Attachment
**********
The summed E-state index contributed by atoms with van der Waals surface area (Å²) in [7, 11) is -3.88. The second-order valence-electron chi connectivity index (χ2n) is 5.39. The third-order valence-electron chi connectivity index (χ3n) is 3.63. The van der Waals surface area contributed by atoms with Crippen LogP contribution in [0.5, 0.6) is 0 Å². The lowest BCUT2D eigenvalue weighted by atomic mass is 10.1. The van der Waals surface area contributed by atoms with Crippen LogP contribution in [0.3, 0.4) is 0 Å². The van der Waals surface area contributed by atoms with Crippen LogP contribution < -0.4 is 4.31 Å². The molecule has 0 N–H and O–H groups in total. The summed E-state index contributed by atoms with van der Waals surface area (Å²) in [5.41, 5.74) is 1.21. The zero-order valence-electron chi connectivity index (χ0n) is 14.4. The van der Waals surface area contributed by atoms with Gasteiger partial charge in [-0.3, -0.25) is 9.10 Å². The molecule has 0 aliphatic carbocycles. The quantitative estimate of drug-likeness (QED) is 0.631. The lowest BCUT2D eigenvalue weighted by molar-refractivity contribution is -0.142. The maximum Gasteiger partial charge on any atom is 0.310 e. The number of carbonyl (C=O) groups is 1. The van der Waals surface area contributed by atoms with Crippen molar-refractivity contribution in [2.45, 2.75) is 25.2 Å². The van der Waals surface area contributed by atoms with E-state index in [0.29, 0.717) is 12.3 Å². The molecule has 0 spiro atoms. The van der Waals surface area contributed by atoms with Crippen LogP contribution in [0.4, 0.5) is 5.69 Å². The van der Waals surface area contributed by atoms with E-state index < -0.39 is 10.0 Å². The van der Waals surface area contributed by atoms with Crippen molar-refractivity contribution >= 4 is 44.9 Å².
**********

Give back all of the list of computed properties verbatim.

The summed E-state index contributed by atoms with van der Waals surface area (Å²) in [7, 11) is -3.88. The second-order valence-electron chi connectivity index (χ2n) is 5.39. The third-order valence-electron chi connectivity index (χ3n) is 3.63. The van der Waals surface area contributed by atoms with Crippen LogP contribution in [0.5, 0.6) is 0 Å². The lowest BCUT2D eigenvalue weighted by atomic mass is 10.1. The van der Waals surface area contributed by atoms with Crippen LogP contribution in [0.3, 0.4) is 0 Å². The van der Waals surface area contributed by atoms with Crippen LogP contribution < -0.4 is 4.31 Å². The molecule has 0 N–H and O–H groups in total. The summed E-state index contributed by atoms with van der Waals surface area (Å²) in [5.41, 5.74) is 1.21. The zero-order valence-electron chi connectivity index (χ0n) is 14.4. The van der Waals surface area contributed by atoms with Gasteiger partial charge in [-0.3, -0.25) is 9.10 Å². The molecule has 0 aliphatic carbocycles. The quantitative estimate of drug-likeness (QED) is 0.631. The lowest BCUT2D eigenvalue weighted by molar-refractivity contribution is -0.142. The maximum Gasteiger partial charge on any atom is 0.310 e. The number of carbonyl (C=O) groups is 1. The van der Waals surface area contributed by atoms with Crippen molar-refractivity contribution in [2.45, 2.75) is 25.2 Å². The van der Waals surface area contributed by atoms with E-state index in [0.29, 0.717) is 12.3 Å². The molecule has 0 spiro atoms. The van der Waals surface area contributed by atoms with Crippen LogP contribution in [0.4, 0.5) is 5.69 Å². The van der Waals surface area contributed by atoms with E-state index < -0.39 is 10.0 Å². The van der Waals surface area contributed by atoms with Crippen molar-refractivity contribution >= 4 is 44.9 Å².